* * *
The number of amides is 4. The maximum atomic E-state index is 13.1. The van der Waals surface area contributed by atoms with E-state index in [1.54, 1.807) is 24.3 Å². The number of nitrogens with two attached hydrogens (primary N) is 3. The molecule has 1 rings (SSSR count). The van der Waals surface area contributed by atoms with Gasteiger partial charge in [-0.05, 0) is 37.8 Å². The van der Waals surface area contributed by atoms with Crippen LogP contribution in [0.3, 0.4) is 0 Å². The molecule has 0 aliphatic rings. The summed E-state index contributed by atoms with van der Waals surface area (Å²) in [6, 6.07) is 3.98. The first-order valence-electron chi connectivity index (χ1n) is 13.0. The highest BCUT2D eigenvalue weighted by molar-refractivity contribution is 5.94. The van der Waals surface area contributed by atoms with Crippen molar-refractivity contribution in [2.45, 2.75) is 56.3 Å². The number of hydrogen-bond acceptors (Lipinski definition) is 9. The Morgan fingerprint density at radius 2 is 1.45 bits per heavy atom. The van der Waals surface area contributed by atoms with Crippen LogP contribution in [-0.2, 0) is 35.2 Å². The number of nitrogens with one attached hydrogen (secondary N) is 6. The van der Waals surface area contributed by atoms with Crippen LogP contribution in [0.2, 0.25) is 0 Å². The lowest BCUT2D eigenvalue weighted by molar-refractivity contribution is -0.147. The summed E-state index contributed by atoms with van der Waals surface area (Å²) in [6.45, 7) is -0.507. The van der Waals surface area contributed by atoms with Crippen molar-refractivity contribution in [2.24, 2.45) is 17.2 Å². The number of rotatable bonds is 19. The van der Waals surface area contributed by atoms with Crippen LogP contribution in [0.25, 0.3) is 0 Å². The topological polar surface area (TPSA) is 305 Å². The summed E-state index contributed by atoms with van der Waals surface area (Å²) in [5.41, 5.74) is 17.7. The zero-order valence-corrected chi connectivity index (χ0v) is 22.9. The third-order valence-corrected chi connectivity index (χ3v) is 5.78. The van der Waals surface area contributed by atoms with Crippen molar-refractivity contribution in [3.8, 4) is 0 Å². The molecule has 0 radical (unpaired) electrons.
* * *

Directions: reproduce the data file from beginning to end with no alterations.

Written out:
The number of amides is 4. The maximum atomic E-state index is 13.1. The van der Waals surface area contributed by atoms with E-state index in [1.54, 1.807) is 24.3 Å². The number of nitrogens with two attached hydrogens (primary N) is 3. The molecule has 1 rings (SSSR count). The van der Waals surface area contributed by atoms with Gasteiger partial charge in [-0.05, 0) is 37.8 Å². The van der Waals surface area contributed by atoms with Crippen LogP contribution in [0.3, 0.4) is 0 Å². The molecule has 0 aliphatic rings. The summed E-state index contributed by atoms with van der Waals surface area (Å²) in [6, 6.07) is 3.98. The first-order valence-electron chi connectivity index (χ1n) is 13.0. The highest BCUT2D eigenvalue weighted by molar-refractivity contribution is 5.94. The van der Waals surface area contributed by atoms with Crippen molar-refractivity contribution in [2.45, 2.75) is 56.3 Å². The number of hydrogen-bond acceptors (Lipinski definition) is 9. The Morgan fingerprint density at radius 2 is 1.45 bits per heavy atom. The van der Waals surface area contributed by atoms with Crippen LogP contribution in [-0.2, 0) is 35.2 Å². The number of nitrogens with one attached hydrogen (secondary N) is 6. The van der Waals surface area contributed by atoms with Crippen LogP contribution in [0.2, 0.25) is 0 Å². The lowest BCUT2D eigenvalue weighted by molar-refractivity contribution is -0.147. The summed E-state index contributed by atoms with van der Waals surface area (Å²) in [6.45, 7) is -0.507. The van der Waals surface area contributed by atoms with Crippen molar-refractivity contribution in [2.24, 2.45) is 17.2 Å². The number of rotatable bonds is 19. The van der Waals surface area contributed by atoms with Crippen LogP contribution in [0.25, 0.3) is 0 Å². The topological polar surface area (TPSA) is 305 Å². The summed E-state index contributed by atoms with van der Waals surface area (Å²) in [5.41, 5.74) is 17.7. The zero-order valence-corrected chi connectivity index (χ0v) is 22.9. The third-order valence-corrected chi connectivity index (χ3v) is 5.78. The van der Waals surface area contributed by atoms with Crippen molar-refractivity contribution in [3.8, 4) is 0 Å². The molecule has 0 radical (unpaired) electrons.